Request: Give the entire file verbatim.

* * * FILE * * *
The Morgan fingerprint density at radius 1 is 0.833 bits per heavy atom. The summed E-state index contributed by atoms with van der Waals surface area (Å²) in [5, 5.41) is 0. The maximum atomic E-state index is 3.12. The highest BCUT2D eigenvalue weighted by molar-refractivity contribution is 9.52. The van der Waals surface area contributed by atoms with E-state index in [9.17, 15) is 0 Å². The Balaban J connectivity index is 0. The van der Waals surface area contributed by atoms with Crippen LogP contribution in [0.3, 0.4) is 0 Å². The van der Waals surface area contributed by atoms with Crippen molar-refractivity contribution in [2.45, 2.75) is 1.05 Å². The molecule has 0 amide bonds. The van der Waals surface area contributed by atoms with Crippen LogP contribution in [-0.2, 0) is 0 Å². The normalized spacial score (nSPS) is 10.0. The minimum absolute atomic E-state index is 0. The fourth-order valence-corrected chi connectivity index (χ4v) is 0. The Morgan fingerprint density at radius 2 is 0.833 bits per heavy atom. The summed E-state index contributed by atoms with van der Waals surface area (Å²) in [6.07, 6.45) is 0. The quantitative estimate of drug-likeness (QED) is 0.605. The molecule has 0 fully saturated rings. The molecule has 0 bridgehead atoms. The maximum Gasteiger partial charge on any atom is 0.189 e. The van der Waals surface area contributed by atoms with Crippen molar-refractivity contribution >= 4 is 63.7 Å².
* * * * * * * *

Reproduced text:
The Morgan fingerprint density at radius 1 is 0.833 bits per heavy atom. The summed E-state index contributed by atoms with van der Waals surface area (Å²) in [5, 5.41) is 0. The maximum atomic E-state index is 3.12. The highest BCUT2D eigenvalue weighted by molar-refractivity contribution is 9.52. The van der Waals surface area contributed by atoms with E-state index in [9.17, 15) is 0 Å². The Balaban J connectivity index is 0. The van der Waals surface area contributed by atoms with Crippen LogP contribution in [0.3, 0.4) is 0 Å². The van der Waals surface area contributed by atoms with Crippen molar-refractivity contribution in [2.45, 2.75) is 1.05 Å². The molecule has 0 amide bonds. The van der Waals surface area contributed by atoms with Crippen LogP contribution in [-0.2, 0) is 0 Å². The normalized spacial score (nSPS) is 10.0. The minimum absolute atomic E-state index is 0. The fourth-order valence-corrected chi connectivity index (χ4v) is 0. The Morgan fingerprint density at radius 2 is 0.833 bits per heavy atom. The summed E-state index contributed by atoms with van der Waals surface area (Å²) in [6.07, 6.45) is 0. The quantitative estimate of drug-likeness (QED) is 0.605. The molecule has 0 fully saturated rings. The molecule has 0 bridgehead atoms. The maximum Gasteiger partial charge on any atom is 0.189 e. The van der Waals surface area contributed by atoms with Crippen molar-refractivity contribution >= 4 is 63.7 Å².